Review: Halo TV Series (2022)

Right off the bat, the Halo adaptation for Paramount+ is about as good as the Uncharted film. Now, depending on your tastes, that is either a good or horrific thing, but, to be honest, what were really the expectations for this show when it was announced? Frankly, I am surprised it is even this good.

That seems like I am ragging or prematurely hating on the show, and while not entirely inaccurate, also not actually true. Video game adaptations have never had a true prime example of excellence. The closest to a successful adaptation has either been the original 1995 Mortal Kombat movie or the Resident Evil franchise, and those are the only plausible answers to that definition. Other attempts have either been too close to the source material without understanding that experience a story through play is very different compared to merely observation, or so far from the original work that it basically only has the name of the game and not much else.

The Halo series is, like Uncharted, somewhere right smack in the middle of both. Granted, only the first few episodes are available for the audience, but so far, it seems like a generic science fiction story with Halo characters. However, Halo the game is a generic science fiction story of a superhuman space marine that defeats an oppressive, powerful, invading alien force. And, yes the inclusion of the Flood and Forerunners is still pretty much standard sci-fi fare just with more specific names for the narrative universe. Thus, what could the story of the Halo adaptation be besides a generic science fiction story?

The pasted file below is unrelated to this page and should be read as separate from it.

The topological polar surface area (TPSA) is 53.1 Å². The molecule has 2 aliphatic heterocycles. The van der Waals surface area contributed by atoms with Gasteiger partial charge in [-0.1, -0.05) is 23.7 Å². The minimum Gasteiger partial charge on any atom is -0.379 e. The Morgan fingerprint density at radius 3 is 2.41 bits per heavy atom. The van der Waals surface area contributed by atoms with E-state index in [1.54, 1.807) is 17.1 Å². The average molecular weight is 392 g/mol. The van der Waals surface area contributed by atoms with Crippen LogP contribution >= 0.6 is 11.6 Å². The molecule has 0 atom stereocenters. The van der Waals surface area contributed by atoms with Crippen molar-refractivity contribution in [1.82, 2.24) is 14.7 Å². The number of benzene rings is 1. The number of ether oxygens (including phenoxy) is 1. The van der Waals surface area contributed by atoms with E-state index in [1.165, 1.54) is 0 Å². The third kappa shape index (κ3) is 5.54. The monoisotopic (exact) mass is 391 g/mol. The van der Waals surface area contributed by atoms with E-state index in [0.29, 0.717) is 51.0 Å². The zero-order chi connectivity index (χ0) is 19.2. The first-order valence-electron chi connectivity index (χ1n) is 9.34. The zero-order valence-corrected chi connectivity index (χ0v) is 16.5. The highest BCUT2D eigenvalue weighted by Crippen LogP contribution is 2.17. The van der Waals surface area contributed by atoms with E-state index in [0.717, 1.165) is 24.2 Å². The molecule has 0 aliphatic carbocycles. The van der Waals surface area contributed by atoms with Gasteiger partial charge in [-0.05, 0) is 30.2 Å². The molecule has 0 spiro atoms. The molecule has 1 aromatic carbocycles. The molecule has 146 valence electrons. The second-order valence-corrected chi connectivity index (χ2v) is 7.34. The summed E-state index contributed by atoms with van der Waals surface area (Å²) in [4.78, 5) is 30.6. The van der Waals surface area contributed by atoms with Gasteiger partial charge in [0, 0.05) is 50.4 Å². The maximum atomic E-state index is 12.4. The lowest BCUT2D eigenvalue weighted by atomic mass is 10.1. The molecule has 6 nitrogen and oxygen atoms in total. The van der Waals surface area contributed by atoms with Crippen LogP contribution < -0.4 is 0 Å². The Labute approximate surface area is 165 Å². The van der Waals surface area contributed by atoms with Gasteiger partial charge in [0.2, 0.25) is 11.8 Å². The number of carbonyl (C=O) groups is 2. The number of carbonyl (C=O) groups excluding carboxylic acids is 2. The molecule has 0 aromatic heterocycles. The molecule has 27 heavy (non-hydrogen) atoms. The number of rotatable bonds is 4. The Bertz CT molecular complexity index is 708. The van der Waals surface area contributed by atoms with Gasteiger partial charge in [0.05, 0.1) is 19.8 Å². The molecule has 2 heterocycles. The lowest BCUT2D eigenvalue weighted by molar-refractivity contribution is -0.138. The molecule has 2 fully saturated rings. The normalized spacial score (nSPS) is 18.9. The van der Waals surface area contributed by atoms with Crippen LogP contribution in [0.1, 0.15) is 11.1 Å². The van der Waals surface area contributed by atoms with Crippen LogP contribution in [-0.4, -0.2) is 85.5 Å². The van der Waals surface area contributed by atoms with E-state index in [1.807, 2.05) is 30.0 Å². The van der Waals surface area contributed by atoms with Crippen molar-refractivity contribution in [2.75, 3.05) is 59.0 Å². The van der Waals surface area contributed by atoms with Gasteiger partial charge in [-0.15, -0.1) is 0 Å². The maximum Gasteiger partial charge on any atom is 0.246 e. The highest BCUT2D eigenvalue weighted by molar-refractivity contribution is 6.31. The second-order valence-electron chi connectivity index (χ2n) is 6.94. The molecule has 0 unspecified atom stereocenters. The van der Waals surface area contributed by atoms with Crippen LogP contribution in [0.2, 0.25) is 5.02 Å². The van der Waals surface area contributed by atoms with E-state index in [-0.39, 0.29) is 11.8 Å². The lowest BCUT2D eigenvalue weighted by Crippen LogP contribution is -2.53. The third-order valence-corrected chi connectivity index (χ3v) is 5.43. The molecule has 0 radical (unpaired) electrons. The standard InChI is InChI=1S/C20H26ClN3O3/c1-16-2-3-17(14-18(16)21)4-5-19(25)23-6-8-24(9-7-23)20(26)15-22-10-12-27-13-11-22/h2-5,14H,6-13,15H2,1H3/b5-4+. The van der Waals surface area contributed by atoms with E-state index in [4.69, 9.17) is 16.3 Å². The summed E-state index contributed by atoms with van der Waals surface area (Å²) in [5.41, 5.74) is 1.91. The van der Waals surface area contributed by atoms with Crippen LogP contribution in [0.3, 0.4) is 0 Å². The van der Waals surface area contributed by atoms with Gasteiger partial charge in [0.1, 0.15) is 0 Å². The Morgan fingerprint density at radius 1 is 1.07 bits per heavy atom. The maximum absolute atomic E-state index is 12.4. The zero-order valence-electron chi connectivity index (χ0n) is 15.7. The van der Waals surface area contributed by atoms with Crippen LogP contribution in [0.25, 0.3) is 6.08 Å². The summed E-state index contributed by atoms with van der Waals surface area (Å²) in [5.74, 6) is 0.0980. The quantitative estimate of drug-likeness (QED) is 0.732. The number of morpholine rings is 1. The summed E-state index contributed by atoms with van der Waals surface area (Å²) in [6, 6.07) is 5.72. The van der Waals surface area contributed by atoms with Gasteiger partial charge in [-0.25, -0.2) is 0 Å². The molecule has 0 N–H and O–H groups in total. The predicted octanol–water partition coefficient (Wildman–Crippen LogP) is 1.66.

These look like high quality cosplays, and that is not an insult in this case.

Outside the story, the rest of the show, at least the first few episodes, is just fine. The acting is fine, definitely held back by not having elevated or standout material, but decent delivery and no single performance or actor is unskilled though there has not been a single performance that goes above or beyond the rest. Basic, fine acting. The action is above Power Rangers but below other streaming services offerings like HBOMax or DisneyPlus. I would say its mostly on par with the CW Arrowverse shows with a slightly higher budget. You can definitely tell when CGI is being used and there is a disconnect when seeing the Covenant on screen. Effects are about on the level of action. Music and sound works as there was never a drop in sound quality or music, but no original memorable musical sequences, thus far. All in all, it is a perfectly fine show. Not bad. Not great. Passable but hardly memorable. Again, so far.

Which is the unfortunate thing in the modern landscape of so much available programming and content. Baseline quality is no longer enough. There needs to be something that stands above just fine. Whether it is some well executed social or political message, dialogue, acting, star power, or interesting twist or hook in the narrative, there has to be something. And Halo really does not have much going for it outside of name recognition.

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